comsc US Politics | AMERICAblog News: Younger generation driving less than 30 years ago
Join Email List | About us | AMERICAblog Gay
Elections | Economic Crisis | Jobs | TSA | Limbaugh | Fun Stuff

Younger generation driving less than 30 years ago

| Reddit | Tumblr | Digg | FARK

It's a trend that I like to see, but I wonder how they get around without a car. If you like in an urban area with good public transportation it's easy but that's not always the case in the US. There was no way I (or my parents) could afford to buy me a car when I was in high school so I mostly got around with friends who had a car or I hitchhiked.

Now I can afford a car but I prefer public transportation or riding a bike, but I also live in a city with one of the best and cheapest public transportation systems in the world. There seems to be more to the trend than just the bad economy. do social media tools really minimize the need for seeing people in person?

Driving is becoming so last century. Since the end of World War II, getting a driver's license has been a rite of passage for teens, but that's less and less the case. The share of people in their teens, 20s and 30s with driver's licenses has dropped significantly over the past three decades, not only the United States, but also in some other wealthy nations with a high proportion of Internet users, transportation researchers have found.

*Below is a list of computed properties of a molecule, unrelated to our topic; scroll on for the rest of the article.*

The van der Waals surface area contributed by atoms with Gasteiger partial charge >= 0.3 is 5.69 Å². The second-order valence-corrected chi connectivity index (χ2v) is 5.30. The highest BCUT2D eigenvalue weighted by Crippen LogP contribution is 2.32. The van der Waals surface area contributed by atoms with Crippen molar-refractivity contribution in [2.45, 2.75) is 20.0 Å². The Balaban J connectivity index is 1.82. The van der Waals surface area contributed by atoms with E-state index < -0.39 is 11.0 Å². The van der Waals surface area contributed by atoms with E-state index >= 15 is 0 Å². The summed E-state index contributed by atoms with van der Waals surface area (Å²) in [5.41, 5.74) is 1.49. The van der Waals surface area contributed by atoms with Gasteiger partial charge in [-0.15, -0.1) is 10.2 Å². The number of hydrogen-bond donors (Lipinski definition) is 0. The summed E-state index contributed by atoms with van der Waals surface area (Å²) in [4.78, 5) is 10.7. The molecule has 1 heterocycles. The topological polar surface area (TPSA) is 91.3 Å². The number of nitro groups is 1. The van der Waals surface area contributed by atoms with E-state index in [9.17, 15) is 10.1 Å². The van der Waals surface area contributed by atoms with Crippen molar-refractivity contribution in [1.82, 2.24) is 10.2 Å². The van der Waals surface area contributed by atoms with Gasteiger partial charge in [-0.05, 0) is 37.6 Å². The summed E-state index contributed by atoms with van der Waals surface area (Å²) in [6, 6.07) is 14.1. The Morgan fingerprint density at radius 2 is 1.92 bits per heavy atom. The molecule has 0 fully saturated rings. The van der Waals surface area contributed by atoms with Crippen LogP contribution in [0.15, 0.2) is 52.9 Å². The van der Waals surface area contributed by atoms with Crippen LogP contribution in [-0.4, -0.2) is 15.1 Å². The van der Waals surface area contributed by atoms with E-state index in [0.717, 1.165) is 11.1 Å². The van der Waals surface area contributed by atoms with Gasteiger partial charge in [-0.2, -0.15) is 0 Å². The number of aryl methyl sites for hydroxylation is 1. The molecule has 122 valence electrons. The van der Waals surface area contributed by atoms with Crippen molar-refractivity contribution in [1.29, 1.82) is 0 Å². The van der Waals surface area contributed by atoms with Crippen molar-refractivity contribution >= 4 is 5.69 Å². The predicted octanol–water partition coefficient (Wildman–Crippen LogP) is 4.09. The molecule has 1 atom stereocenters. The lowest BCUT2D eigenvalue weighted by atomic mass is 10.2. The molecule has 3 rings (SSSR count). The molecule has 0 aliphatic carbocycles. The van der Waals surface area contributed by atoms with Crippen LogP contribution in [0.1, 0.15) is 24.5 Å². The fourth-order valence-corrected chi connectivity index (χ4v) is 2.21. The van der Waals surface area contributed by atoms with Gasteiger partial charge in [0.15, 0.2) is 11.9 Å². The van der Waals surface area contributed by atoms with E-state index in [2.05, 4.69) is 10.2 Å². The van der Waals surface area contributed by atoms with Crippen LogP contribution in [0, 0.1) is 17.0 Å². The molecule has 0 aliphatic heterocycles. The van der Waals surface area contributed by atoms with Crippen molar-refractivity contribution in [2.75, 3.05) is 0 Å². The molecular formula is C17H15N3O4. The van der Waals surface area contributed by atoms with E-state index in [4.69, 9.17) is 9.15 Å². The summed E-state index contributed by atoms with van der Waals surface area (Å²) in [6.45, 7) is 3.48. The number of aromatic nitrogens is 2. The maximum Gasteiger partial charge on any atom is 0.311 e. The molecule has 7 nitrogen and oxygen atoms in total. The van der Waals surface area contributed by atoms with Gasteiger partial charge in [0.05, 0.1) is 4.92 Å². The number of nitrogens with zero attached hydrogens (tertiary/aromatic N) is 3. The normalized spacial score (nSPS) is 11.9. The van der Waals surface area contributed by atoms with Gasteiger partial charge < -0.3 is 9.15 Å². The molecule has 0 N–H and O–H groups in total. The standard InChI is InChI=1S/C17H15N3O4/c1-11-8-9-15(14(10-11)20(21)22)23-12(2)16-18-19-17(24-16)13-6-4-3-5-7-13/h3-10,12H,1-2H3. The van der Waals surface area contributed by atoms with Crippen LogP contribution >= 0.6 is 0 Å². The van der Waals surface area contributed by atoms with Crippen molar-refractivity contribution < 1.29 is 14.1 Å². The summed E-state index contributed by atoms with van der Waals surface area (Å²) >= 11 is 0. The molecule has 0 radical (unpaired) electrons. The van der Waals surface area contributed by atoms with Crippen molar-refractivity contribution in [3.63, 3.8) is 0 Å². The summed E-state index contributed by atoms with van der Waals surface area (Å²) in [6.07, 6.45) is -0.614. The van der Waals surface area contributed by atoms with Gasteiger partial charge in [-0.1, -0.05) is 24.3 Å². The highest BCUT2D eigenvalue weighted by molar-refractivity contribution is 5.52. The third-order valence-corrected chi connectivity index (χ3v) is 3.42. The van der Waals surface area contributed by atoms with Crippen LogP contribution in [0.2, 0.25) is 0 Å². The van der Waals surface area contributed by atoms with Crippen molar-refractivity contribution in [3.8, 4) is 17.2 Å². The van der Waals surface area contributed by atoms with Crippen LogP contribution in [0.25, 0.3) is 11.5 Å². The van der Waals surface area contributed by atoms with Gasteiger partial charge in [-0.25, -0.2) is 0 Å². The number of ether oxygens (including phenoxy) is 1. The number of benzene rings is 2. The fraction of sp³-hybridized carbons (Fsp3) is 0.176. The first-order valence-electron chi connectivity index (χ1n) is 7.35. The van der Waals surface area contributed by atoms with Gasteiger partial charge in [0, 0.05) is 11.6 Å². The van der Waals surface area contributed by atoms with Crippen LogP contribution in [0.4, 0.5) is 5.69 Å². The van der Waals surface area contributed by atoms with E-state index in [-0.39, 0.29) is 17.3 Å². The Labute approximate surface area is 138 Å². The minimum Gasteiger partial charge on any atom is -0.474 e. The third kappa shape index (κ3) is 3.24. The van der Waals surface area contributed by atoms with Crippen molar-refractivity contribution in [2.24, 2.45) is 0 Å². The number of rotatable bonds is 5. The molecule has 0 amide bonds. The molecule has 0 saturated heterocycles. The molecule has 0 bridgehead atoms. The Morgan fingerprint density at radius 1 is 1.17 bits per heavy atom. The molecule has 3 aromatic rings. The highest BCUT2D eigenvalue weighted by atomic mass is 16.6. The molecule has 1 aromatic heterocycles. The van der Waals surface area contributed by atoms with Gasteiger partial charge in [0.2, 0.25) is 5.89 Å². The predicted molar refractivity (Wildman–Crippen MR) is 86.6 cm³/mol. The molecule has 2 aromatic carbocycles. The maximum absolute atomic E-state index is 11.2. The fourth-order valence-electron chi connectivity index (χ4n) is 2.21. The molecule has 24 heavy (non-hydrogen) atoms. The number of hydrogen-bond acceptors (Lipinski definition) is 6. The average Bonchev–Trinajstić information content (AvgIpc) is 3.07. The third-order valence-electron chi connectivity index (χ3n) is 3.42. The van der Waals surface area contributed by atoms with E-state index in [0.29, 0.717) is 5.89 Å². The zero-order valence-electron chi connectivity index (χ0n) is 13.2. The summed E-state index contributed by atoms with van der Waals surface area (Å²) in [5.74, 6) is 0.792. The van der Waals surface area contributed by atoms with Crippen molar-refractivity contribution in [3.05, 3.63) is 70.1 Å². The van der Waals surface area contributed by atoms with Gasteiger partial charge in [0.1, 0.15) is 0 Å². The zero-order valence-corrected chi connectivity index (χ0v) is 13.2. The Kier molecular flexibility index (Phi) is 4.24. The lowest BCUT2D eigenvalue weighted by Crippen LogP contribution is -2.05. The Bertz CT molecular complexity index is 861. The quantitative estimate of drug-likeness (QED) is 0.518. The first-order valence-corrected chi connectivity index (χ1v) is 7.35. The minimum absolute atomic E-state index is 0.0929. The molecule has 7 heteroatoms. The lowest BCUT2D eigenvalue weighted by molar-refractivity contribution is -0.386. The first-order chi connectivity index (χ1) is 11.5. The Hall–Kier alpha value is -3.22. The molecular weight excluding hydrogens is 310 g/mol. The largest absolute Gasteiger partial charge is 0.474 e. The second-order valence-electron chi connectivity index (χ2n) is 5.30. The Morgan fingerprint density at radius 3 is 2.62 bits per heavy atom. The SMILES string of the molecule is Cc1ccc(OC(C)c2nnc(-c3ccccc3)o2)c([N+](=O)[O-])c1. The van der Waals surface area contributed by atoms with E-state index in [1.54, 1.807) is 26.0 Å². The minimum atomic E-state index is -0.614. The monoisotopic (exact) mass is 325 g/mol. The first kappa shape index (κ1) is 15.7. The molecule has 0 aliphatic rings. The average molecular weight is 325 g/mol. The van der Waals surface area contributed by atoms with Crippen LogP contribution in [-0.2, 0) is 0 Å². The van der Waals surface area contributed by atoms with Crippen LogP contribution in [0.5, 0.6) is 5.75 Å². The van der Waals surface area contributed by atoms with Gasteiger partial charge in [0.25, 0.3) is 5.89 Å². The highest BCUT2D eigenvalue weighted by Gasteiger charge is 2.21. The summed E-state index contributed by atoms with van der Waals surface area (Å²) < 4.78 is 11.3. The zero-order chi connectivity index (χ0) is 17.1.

One possible explanation: Virtual contact through the Internet and other electronic means is reducing the need for face-to-face visits among young people, researchers say.

From 1983 to 2008, the share of 16- to 39-year-olds with driver's licenses declined markedly, with the greatest decreases among drivers in their late teens and early 20s, according to a study at the University of Michigan Transportation Research Institute in Ann Arbor. About 69 percent of 17-year-olds had a driver's license in 1983. By 2008, that had dropped to 50 percent. Among Americans ages 20 to 24 in 1983, nearly 92 percent had driver's licenses. Twenty-five years later, it was 82 percent.

blog comments powered by Disqus